The Peresviet class showed French influence from the start, with the typical severe tumblehome from the waterline on up and French-style turrets. The main armament of four 10-inch guns would supposedly make up for its lighter weight per shell with a heavier volume of fire. In practice, the poorly-made guns had to be fired with a reduced charge and could not meet their promised rate of fire. They did have a strong and far more reliable secondary armament – 11 French-made Canet 6-inch guns.
Armor consisted of a nine-inch belt of hardened armor, American-made Harvey steel for Peresviet and Pobieda and German-made Krupp for Osliaba. But all three ships came in so overweight that most of the belt was useless, submerged beneath their waterline. Despite that overload they made good speed, all of them clocking over 18 knots (reasonably fast for a capital ship of the mid-1890’s; few battleships of the time made more than 16 knots).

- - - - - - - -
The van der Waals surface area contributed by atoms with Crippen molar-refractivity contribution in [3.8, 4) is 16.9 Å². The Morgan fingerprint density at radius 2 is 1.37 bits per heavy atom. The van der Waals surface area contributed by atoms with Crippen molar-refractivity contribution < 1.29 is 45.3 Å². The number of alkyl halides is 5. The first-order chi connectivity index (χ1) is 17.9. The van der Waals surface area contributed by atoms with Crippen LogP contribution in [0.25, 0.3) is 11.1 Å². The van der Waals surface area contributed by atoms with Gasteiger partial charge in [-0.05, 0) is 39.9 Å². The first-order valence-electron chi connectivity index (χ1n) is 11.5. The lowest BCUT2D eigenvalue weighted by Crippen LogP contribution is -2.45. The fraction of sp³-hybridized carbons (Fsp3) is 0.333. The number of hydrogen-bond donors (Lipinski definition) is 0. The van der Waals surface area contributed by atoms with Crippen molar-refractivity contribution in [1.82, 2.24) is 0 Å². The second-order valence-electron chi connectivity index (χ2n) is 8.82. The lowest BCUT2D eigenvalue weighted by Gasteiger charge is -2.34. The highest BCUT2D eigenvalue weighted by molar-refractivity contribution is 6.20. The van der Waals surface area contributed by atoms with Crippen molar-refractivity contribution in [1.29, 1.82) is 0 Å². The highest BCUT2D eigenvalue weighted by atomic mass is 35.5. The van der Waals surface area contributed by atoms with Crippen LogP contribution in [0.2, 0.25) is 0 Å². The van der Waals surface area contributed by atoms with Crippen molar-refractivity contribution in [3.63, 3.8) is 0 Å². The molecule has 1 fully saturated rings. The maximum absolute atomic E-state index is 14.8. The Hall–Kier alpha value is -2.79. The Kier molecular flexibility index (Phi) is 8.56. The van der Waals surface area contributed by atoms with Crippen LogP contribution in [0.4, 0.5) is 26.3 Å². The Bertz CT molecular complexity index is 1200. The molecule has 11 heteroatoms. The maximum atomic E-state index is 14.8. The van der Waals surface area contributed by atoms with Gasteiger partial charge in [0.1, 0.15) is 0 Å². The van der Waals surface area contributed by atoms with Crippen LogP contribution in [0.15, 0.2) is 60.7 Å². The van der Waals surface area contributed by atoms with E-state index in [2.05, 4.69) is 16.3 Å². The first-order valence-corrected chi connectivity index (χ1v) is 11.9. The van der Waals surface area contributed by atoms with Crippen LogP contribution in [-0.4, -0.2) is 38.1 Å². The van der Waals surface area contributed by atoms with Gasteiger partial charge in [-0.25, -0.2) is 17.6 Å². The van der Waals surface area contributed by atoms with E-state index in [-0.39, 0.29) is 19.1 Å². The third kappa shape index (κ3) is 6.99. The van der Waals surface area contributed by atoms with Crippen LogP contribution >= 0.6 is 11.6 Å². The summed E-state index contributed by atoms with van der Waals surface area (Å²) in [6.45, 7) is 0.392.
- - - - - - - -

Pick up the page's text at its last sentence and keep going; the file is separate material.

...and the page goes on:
All were slated for the Pacific Squadron and set out for Port Arthur upon commissioning; Peresviet and Pobieda arrived in 1901 and 1903. Both fought at the Battle of the Yellow Sea, where Peresviet was badly damaged. When the Japanese brought their siege guns within range in December 1904 both were sunk in harbor, and later raised and refitted by the Japanese. Peresviet was sold back to the Russians in 1916.
Osliaba, the third ship, was on her way to Port Arthur when war broke out; she turned back and went out with the ill-fated Second Pacific Squadron instead. At Tsushima that submerged belt proved fatal; numerous heavy shell hits at the waterline caused extensive flooding and she sank very early in the battle.